• Coleman Analytics, Pt. II

    by Tyler Dellow • June 8, 2009 • Uncategorized • 44 Comments

    Interesting. Tom M. Tango, a bright guy who I’ve referenced here before, has acknowledged that he was one of the Coleman Analytics guys. Tom doesn’t strike me as a dumb guy and I’m inclined to give a little more weigh to to their work, with the knowledge that he was involved. Interestingly, given the “clutch” stuff that Mike Smith was talking about (and which was panned by this group, here and here), Tom also recently wrote a piece for the Wall Street Journaltalking about playoff clutch.

    About Tyler Dellow

    44 Responses to Coleman Analytics, Pt. II

    1. Showerhead
      June 8, 2009 at

      What an ugly, ugly article. Does HE actually believe that he has measured CLUTCHOSITY or is he just writing what people want to read?

    2. June 8, 2009 at

      Yeah, i don’t know, I’m pretty skeptical – how much are those numbers riddled by small sample size and selection bias errors. Also, where’s the correlation of these extra points to winning? No adjustment for goals/shots against, and no adjustment for quality of minutes?

    3. tangotiger
      June 8, 2009 at

      Showerhead: can you summarize the article for me?

      Sunny: if I were to report the career leaders in save percentage relative to league average, and overall goals per GP relative to league average, would you have an issue with that?

      That is, is the only lists that are acceptable those that are:
      a) completely unadjusted
      b) adjusted to the max

      And anything in-between, minimally adjusted, simply not worth presenting?

    4. speeds
      June 8, 2009 at

      tango:

      There seems to be a number of old Oilers in that list. Gretzky, Messier, Kurri are mentioned, maybe there are more in a bigger list?

      Is that anything but fluke, or do you think there was something about that old Oilers team that allowed them to retain more of their regular season offence?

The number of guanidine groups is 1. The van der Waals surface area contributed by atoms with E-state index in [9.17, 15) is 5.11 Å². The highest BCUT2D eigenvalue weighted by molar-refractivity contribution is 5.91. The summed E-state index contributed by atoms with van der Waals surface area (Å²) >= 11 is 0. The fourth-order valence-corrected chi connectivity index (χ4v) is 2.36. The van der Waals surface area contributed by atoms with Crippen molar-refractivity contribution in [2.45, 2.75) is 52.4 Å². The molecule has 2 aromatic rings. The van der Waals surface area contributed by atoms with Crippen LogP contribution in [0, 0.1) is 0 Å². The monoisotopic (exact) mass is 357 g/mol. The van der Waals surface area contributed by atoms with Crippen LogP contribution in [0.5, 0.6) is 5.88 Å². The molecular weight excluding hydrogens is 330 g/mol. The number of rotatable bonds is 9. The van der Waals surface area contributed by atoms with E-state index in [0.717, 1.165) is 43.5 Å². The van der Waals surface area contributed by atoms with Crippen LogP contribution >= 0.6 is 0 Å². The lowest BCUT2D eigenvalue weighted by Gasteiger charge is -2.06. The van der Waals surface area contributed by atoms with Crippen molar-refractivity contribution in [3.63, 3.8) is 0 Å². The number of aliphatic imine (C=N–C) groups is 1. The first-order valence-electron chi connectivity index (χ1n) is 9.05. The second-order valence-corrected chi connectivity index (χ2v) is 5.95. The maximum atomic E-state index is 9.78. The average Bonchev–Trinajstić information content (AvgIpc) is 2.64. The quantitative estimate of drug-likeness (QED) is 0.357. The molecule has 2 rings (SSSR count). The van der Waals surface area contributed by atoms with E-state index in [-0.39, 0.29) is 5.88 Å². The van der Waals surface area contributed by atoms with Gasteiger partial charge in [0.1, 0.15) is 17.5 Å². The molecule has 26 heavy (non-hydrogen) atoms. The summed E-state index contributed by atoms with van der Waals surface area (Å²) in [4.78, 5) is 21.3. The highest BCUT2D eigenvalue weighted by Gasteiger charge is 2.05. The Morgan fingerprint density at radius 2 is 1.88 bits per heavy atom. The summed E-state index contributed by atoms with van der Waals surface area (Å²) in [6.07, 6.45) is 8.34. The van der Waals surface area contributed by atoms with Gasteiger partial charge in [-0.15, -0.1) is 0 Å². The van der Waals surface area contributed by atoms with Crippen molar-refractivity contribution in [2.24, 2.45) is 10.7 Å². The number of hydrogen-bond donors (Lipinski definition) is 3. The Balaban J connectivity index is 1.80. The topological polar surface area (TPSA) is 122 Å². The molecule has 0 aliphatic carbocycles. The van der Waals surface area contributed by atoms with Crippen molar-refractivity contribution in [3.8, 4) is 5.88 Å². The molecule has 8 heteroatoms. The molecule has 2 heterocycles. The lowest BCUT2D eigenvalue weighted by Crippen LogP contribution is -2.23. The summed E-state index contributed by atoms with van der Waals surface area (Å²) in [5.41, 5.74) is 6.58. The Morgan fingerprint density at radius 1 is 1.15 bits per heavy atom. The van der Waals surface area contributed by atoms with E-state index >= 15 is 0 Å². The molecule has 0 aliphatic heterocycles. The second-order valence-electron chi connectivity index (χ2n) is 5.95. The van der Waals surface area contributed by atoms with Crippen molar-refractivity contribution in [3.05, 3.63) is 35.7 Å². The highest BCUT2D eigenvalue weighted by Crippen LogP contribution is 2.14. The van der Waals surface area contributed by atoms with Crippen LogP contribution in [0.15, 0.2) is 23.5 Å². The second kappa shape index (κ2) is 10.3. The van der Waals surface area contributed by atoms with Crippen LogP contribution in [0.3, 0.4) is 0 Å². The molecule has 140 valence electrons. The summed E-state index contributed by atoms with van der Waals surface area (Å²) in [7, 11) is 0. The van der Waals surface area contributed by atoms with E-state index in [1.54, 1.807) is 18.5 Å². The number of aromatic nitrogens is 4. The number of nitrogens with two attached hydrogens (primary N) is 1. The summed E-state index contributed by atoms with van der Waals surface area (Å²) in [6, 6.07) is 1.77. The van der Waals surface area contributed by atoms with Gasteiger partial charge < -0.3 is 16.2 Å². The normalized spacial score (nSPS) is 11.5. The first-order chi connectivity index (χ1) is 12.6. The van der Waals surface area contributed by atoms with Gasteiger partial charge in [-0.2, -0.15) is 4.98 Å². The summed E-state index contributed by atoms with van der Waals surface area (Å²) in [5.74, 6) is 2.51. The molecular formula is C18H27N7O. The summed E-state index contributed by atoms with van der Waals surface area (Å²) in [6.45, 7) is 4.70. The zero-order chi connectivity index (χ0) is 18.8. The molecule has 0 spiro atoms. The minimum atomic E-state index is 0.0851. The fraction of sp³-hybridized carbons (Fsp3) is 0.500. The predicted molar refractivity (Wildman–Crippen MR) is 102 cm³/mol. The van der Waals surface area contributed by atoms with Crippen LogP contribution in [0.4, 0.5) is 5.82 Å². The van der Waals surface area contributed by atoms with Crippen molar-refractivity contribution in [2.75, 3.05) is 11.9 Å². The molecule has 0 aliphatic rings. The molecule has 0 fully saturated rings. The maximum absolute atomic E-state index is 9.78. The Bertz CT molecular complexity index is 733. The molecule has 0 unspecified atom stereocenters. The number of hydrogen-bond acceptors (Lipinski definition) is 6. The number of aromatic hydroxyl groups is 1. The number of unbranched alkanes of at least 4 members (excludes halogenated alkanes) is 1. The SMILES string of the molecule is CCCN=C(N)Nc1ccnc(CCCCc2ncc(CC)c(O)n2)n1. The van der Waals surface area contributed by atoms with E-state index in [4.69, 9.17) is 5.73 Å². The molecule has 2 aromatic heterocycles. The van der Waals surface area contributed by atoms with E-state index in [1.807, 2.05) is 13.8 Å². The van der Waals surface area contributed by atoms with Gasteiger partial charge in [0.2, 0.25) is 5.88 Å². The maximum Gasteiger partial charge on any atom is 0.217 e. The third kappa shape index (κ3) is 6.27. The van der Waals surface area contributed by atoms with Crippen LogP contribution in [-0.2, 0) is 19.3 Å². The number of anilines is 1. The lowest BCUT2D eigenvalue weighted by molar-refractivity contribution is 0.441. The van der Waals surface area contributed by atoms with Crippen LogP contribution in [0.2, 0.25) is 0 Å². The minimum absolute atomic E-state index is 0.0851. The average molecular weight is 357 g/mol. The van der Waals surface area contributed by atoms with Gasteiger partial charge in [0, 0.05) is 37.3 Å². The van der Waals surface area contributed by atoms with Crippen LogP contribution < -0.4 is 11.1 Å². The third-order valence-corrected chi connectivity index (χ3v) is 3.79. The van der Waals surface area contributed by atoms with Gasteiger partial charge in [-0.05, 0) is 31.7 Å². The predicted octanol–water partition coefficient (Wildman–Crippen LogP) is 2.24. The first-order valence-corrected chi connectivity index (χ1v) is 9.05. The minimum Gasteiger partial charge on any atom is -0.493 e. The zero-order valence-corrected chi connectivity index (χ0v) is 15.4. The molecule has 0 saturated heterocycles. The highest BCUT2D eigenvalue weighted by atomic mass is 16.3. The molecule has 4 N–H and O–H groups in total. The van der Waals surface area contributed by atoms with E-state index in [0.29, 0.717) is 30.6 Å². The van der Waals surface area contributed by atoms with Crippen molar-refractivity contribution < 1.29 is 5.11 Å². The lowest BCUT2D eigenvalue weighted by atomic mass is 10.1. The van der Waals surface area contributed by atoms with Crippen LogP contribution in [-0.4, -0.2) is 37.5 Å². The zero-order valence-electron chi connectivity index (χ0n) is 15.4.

5. mc79hockey
      June 8, 2009 at

      @Speeds: Jets, Canucks and Kings goaltending/defence.

    6. speeds
      June 8, 2009 at

      Is that a guess, MC, or do you know that to be true?

      I guess I wonder if those teams consistently had way worse goaltending/defence than other divisions 3rd and 4th place teams, so much so that they skewed the Oilers results? How division heavy were the schedules back then?

    7. Vic Ferrari
      June 8, 2009 at

      Tangotiger:

      I suspect that you are looking at noise.

      Guys from the 80s might be a bit different, they were mailing it in on a lot of nights, Messier especially, but it was common. Almost everyone knew who was going to be in the playoffs by Halloween each season, and there was a wider disparity in team quality. Messier actually moaned about this as a Canuck, that you couldn’t just “play some games on the perimeter” to save your body, every point in the standings was too important then.

      Back to point:
      Without consideration for the general population, how do we know that these players are not there simply because someone has to be, just by the rules of the universe? Even guys roll the dice, there will be crazy looking stretches of 7s and 11s from some guys and equally madass looking runs of 2s, 3s and 12s from others.

      The human brain won’t accept coincidence easily, watch a craps table for a while and you’ll see that. Hot rollers get all the action, cold rollers find the majority betting against them. And that’s craps, away from the moment 99% of bettors will acknowledge that the dice have memory. With hockey we have no chance.

      If you look at the players and give them a “playoff clutch number” for each season. For the general population, is there any real effect from season to season? I haven’t looked, but I would bet real money that the answer is an emphatic NO.

      If you still weren’t convinced, you could build a model and plot the distribution expected by random chance alone atop that of the actual players. I suspect that they’re going to be right on top of each other, because there is nothing there.

    8. June 8, 2009 at

      Tango, I’m not sure what you’re getting at. I mentioned concerns about small sample size and selection bias, and you brought up career leaders in save percentage relative to league average?

      Just so we get straight to the point, why don’t you just tell me what your hypothesis is wrt your article. I totally understand you had space concerns, and you probably also wrote to cater to a fairly wide audience, so, to be clear, I don’t doubt that you may have valuable insight.